Vitamin A deficiency remains a problem for more than 200 million preschool children and reproductive age women. In areas of the world where vitamin A deficiency remains despite supplementation programs, multiple interventions have been employed. As a result, there is a possibility that overlapping intervention programs have exposed some individuals to the potential for excessive vitamin A intake. Sowa and colleagues conducted a study to explore this possibility and report the results of their work in the November 2020 issue of The Journal of Nutrition.

Two experiments using gerbils were conducted that evaluated the impact of combined supplement regimens on liver retinol stores. In the first experiment, animals were provided diets containing white maize and white carrots along with vitamin A (50% of estimated needs) as controls, or with high b-carotene maize, orange carrots and vitamin A (2 x 2 x 2 factorial). In the second study, only orange carrots were used with dietary vitamin A levels at 100 or 200% of estimated needs (2 x 3 factorial). The expression of genes for the b-carotene absorption scavenger and oxygenases involved in the conversion to vitamin A were also measured in the second experiment.

Supplementing with either orange carrots or orange maize increased liver retinol concentrations relative to baseline levels, and when compared with the controls using white carrots and maize. The vitamin A supplement alone did not induce an increase in liver retinol in either experiment. However, adding in orange carrots in the second study also led to elevated liver retinol concentrations. Elevations in liver retinol were associated with lower expression of the carotenoid scavenger protein and b-carotene 15,15’-dioxygenase genes. These observations led the authors to conclude that biofortified carrots and maize were sufficient to prevent vitamin A deficiency, but that the addition of preformed vitamin A led to excess liver retinol storage even though it caused down regulation of key carotenoid absorption and cleavage gene expressions.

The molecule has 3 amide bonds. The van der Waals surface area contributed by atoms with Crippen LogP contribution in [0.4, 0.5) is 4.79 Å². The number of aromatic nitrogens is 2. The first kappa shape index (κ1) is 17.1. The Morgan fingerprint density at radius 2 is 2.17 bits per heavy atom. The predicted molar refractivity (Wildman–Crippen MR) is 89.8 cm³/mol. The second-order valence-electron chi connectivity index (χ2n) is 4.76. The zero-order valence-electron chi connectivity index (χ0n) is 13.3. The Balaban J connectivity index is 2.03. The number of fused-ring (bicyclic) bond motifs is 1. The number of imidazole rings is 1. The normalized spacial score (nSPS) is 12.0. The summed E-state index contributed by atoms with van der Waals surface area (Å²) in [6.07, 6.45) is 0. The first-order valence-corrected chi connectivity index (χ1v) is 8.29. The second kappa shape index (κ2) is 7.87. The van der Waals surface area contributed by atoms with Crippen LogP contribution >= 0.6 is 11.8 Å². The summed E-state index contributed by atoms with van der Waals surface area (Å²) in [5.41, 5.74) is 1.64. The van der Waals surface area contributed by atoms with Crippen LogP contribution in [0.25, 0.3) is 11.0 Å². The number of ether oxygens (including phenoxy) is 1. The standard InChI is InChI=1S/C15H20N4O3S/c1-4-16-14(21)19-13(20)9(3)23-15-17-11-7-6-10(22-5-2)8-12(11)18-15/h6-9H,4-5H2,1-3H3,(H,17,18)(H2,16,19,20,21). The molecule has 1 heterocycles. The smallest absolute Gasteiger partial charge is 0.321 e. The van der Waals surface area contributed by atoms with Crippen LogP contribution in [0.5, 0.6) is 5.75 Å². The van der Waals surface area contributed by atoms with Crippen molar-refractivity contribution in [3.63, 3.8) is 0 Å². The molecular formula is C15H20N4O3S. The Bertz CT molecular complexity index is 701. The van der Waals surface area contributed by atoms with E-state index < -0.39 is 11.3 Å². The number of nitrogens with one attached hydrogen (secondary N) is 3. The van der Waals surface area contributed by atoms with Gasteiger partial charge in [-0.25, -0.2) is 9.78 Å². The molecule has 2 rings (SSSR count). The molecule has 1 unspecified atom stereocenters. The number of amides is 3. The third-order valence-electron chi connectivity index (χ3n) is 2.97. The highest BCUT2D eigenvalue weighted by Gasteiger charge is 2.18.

In a commentary on this article, Lietz outlines two questions that must be addressed based on the results described. The first one asks if provitamin A can lead to excessive liver retinol levels based on our existing knowledge about its conversion to vitamin A, then are provitamin A carotenoids “safe”. The second question addresses the possibility that the definition of an upper intake level for vitamin A may need to be modified to include provitamin A carotenoids. He concludes that more work is needed to establish what truly constitutes hypervitaminosis A and whether provitamin A carotenoids need to be included in intake measures to accurately assess safety of vitamin A interventions.


Sowa M, Mourao L, Sheftel J, Kaeppler M, Simons G, Grahn M, Davis CR, von Lintig J, Simon PW, Pixley KV, Tanumihardjo SA. Overlapping vitamin A interventions with provitamin A carotenoids and preformed vitamin A cause excessive liver retinol stores in male Mongolian gerbils. The Journal of Nutrition, Volume 150, Issue 11, November 2020, Pages 2912–2923,

Lietz G. Overlapping vitamin A intervention programs: Should we be concerned with excessive intakes? The Journal of Nutrition, Volume 150, Issue 11, November 2020, Pages 2849 – 2851,

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